David Florence to lead British slalom squad for 2011

Olympic silver medallist David Florence will lead the GB slalom canoeing team this year after British selection races concluded at Lee Valley on Monday.

Florence led selection in the men's C1 (canoe single) and will also compete in the C2 (canoe double) after three days of racing on the 2012 Olympic course.

"This was a big race. You've got to make the team, it's the big hurdle at the start of the year," said Florence.

Richard Hounslow, who partners Florence in the C2, led single kayak qualifying.

Hounslow finished ahead of Athens 2004 silver medallist Campbell Walsh and Huw Swetnam.

Three paddlers will be officially selected to the team in each of the four Olympic classes in the coming days, based largely on the results of the last three days of racing.

Athletes in the C1 and C2 classes use paddles with a blade at one end, while those in the K1 kayak class use a double-bladed paddle.

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Take a tour of 2012 slalom canoeing venue

Mark Proctor and Daniel Goddard join Beijing 2008 medallist Florence in the C1, while Laura Blakeman returned to the British team in style to lead selection in the women's K1.

Blakeman, who competed at the Sydney Olympics in 2000, failed to make last year's team but battled back to qualify alongside Fiona Pennie and Lizzie Neave.

The one boat class where some doubt remains is the men's C2.

Florence and Hounslow won world bronze in the C2 last year, which pre-qualified them for the team regardless of selection race results.

But Tim Baillie and Etienne Stott, Britain's other top C2 pairing, were unable to compete in these selection races through injury.

They will instead face a race-off with Adam Burgess and Greg Pitt, who qualified third in the C2 selection races, at the Prague World Cup in August to determine who goes to September's World Championships in Bratislava.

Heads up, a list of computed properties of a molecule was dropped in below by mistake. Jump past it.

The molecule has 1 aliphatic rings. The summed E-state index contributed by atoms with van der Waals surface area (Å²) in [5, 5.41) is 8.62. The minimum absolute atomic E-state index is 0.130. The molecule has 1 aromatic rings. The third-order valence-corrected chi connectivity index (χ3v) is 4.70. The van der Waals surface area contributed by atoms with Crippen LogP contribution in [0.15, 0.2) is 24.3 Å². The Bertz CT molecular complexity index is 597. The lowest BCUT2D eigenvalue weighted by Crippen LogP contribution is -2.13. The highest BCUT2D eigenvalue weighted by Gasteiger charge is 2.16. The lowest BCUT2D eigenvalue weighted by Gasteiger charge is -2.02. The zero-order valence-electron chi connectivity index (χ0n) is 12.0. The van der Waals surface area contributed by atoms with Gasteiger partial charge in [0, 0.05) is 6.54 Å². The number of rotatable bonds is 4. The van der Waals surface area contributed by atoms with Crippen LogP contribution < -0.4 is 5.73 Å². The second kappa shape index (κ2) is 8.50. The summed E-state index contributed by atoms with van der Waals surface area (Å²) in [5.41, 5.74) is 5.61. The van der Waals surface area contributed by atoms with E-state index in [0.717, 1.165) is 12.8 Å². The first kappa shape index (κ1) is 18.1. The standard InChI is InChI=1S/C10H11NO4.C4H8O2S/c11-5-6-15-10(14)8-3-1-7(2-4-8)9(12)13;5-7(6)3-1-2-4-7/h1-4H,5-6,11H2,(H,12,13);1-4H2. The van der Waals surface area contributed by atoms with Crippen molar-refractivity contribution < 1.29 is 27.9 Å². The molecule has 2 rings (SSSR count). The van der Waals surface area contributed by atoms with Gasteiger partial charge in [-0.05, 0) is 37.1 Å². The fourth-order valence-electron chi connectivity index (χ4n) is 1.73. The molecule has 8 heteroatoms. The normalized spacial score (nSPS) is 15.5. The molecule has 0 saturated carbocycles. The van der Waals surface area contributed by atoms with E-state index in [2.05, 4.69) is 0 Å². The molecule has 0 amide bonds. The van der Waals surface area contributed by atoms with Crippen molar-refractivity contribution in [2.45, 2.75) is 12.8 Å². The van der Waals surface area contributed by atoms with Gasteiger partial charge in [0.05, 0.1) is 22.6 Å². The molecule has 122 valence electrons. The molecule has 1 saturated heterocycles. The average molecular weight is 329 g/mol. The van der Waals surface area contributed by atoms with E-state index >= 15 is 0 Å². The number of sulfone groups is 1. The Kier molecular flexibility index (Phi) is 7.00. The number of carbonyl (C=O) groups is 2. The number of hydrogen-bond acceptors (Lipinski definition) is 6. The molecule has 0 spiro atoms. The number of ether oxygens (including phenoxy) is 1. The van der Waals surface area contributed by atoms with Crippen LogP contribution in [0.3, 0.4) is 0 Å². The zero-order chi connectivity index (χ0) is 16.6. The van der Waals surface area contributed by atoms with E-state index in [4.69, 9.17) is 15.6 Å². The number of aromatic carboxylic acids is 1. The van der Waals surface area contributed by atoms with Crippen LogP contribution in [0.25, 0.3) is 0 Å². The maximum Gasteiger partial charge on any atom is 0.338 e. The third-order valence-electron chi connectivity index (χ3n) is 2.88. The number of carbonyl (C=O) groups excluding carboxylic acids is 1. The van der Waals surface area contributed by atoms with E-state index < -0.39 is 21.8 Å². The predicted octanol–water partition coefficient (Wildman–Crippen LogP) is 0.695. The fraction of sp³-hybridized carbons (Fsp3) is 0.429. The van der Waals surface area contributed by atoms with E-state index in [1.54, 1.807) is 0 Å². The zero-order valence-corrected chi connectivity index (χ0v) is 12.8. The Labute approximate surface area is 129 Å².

Rhys Davies and Matthew Lister formed the other boat to qualify from the men's C2 races.

The selection races were affected by strong winds at the Lee Valley course, which introduced an element of luck to proceedings as the gates through which competitors must pass were swinging in the breeze.

"The conditions are tough," Florence told BBC Sport, "but it was great to see how many spectators there were. It was exciting.

"This is the first race of serious consequence on this course and it will be a similar format next year to decide who is the one boat [per class] to get to go to the Olympics. You can see it building towards London.

"The big thing is to be the person who gets that spot for Britain and being the best performer at the Worlds, to go there and win a medal, will help that."

British head coach Jurg Gotz said: "There weren't really any surprises. Experience has shown through at the end.

"In the women's K1, we've seen some fantastic performances and Laura Blakeman is back in the team. We have at least two boats of top-five material in all four of the Olympic classes.

"We want to make sure the Union Jack goes up in the middle of the flag-poles next year."

This is the first full year of training on the Olympic course for the British team, the majority of whom moved from the Nottingham area late last year having previously trained at Holme Pierrepont.

"I've moved down here but I'm not quite settled yet," admitted 28-year-old Florence.

"I'm staying with my girlfriend's sister a bit nearer London. Four months on an airbed has maybe been a bit much but I should be getting something sorted soon.

"Some of the guys have been in a hostel for a bit, everyone's been trying to find somewhere to live. Everyone's been making do but now we're glad to be here paddling on the course."

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